The ‘Pigment premium’
Is there growing animosity towards black professionals who earn marginally higher salaries than their white counterparts?
LAST WEEK I RECEIVED a very short but thought-provoking email from a friend, who posed a very simple but controversial question. He asked: Is it right that employers should pay a premium for skilled black labour, which may result in a situation where two people doing similar work are being paid very different salaries?
I thought about that for the whole week, because – let’s face it – it’s a very big question in South Africa at the moment and the crux of all controversy concerning employment equity policy. “After all, isn’t affirmative action just reverse apartheid?” I’ve heard some of my white colleagues ask. As a black woman I’m pretty sure you know what my answer is… I do think it’s acceptable. But not for the reasons you think.
Let’s put aside the moral and social reasons for affirmative action for a moment and try to ignore the damaging effect of apartheid on this country’s black population. Let’s also forget about the hundreds of years where white people earned higher salaries by pure virtue of the fact that they had less pigmentation than others, and focus for a minute on the economic reasoning.
Why is it so important to include more black people into the mainstream economy? The simple answer is that black people (which, for the purpose of this column, includes coloureds, Indians and Asians) constitute the majority of this country’s population. For any country to develop and prosper, the majority of that country’s people must be employed and skilled so that they increase production and consumption within that economy. Impoverishing your population does nothing for development.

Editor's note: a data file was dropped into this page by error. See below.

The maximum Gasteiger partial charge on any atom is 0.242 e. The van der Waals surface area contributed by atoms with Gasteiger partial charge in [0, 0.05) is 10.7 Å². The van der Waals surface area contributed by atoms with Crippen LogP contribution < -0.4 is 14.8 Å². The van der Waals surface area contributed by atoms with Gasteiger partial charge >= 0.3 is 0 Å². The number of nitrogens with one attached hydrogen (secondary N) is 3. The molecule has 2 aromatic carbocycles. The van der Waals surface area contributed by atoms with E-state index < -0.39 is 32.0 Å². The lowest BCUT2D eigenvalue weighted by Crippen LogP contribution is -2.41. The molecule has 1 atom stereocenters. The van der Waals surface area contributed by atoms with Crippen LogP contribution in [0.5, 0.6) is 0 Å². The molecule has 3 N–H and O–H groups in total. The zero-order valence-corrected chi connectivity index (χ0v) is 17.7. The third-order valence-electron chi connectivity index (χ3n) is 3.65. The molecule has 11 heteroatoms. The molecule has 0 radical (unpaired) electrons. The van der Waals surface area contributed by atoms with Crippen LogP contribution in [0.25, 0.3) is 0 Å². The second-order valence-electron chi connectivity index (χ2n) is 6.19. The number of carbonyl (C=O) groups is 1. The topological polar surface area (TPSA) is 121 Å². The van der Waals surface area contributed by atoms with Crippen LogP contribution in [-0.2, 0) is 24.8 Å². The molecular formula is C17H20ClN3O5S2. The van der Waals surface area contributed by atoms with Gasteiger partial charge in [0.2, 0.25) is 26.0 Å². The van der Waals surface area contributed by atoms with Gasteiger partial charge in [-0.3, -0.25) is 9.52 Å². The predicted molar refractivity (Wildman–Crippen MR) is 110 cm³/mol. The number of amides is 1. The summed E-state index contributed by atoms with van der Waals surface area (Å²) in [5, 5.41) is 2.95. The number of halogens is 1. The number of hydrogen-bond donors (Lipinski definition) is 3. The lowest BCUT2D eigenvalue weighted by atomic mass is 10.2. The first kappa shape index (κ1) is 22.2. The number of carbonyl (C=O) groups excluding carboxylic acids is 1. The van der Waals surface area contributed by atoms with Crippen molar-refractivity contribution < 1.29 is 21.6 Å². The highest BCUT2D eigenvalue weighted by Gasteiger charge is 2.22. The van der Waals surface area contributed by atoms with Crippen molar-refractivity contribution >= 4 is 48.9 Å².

Excluding the majority of SA’s population from participating in the economy was one of the biggest contributors to apartheid’s downfall. So educating and employing as many black people as possible clearly makes perfect economic sense.
If we accept that argument and the need for employment equity policies, we can now deal with the main question itself: Is it right that skilled black employees should earn more than white employees, even when they’re doing similar work?
Once again, there’s no simple answer. But I would say that it’s acceptable and understandable under the circumstances. The logic behind my answer is one of the few pieces of knowledge I’ve retained from university and use regularly in my everyday existence: demand and supply theory.
I love that piece of economic theory, as it provides a simple explanation to most market pricing trends we see in everyday life. Wherever there’s a shortage of something in an unrestricted, free market, the price goes up. When there’s an oversupply of anything in a market, the price goes down.